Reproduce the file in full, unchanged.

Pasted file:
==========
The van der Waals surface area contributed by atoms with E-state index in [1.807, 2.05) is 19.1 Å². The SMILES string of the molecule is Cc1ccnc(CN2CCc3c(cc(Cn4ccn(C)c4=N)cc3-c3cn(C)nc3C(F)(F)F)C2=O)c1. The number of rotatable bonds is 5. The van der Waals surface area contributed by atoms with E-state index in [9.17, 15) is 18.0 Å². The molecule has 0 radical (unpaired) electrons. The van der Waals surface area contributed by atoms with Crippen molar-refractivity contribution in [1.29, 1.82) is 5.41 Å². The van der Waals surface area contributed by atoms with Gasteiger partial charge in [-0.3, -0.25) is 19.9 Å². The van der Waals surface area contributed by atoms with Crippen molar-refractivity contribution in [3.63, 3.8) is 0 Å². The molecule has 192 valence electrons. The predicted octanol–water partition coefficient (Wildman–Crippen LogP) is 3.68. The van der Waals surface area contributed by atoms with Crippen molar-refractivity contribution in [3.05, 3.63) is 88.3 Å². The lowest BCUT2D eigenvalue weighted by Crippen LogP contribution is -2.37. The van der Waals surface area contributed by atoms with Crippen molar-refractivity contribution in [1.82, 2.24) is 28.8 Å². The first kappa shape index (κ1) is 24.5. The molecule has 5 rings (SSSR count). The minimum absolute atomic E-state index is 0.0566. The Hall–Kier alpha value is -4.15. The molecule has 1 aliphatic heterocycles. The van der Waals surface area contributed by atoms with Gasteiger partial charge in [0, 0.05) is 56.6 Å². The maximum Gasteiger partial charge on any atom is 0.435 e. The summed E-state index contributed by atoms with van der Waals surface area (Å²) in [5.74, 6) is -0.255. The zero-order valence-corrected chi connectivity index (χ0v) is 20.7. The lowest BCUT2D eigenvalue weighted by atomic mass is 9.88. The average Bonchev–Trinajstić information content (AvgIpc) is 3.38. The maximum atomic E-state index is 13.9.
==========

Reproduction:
The van der Waals surface area contributed by atoms with E-state index in [1.807, 2.05) is 19.1 Å². The SMILES string of the molecule is Cc1ccnc(CN2CCc3c(cc(Cn4ccn(C)c4=N)cc3-c3cn(C)nc3C(F)(F)F)C2=O)c1. The number of rotatable bonds is 5. The van der Waals surface area contributed by atoms with E-state index in [9.17, 15) is 18.0 Å². The molecule has 0 radical (unpaired) electrons. The van der Waals surface area contributed by atoms with Crippen molar-refractivity contribution in [1.29, 1.82) is 5.41 Å². The van der Waals surface area contributed by atoms with Gasteiger partial charge in [-0.3, -0.25) is 19.9 Å². The van der Waals surface area contributed by atoms with Crippen molar-refractivity contribution in [3.63, 3.8) is 0 Å². The molecule has 192 valence electrons. The predicted octanol–water partition coefficient (Wildman–Crippen LogP) is 3.68. The van der Waals surface area contributed by atoms with Crippen molar-refractivity contribution in [3.05, 3.63) is 88.3 Å². The lowest BCUT2D eigenvalue weighted by Crippen LogP contribution is -2.37. The van der Waals surface area contributed by atoms with Crippen molar-refractivity contribution in [1.82, 2.24) is 28.8 Å². The first kappa shape index (κ1) is 24.5. The molecule has 5 rings (SSSR count). The minimum absolute atomic E-state index is 0.0566. The Hall–Kier alpha value is -4.15. The molecule has 1 aliphatic heterocycles. The van der Waals surface area contributed by atoms with Gasteiger partial charge in [0, 0.05) is 56.6 Å². The maximum Gasteiger partial charge on any atom is 0.435 e. The summed E-state index contributed by atoms with van der Waals surface area (Å²) in [5.74, 6) is -0.255. The zero-order valence-corrected chi connectivity index (χ0v) is 20.7. The lowest BCUT2D eigenvalue weighted by atomic mass is 9.88. The average Bonchev–Trinajstić information content (AvgIpc) is 3.38. The maximum atomic E-state index is 13.9.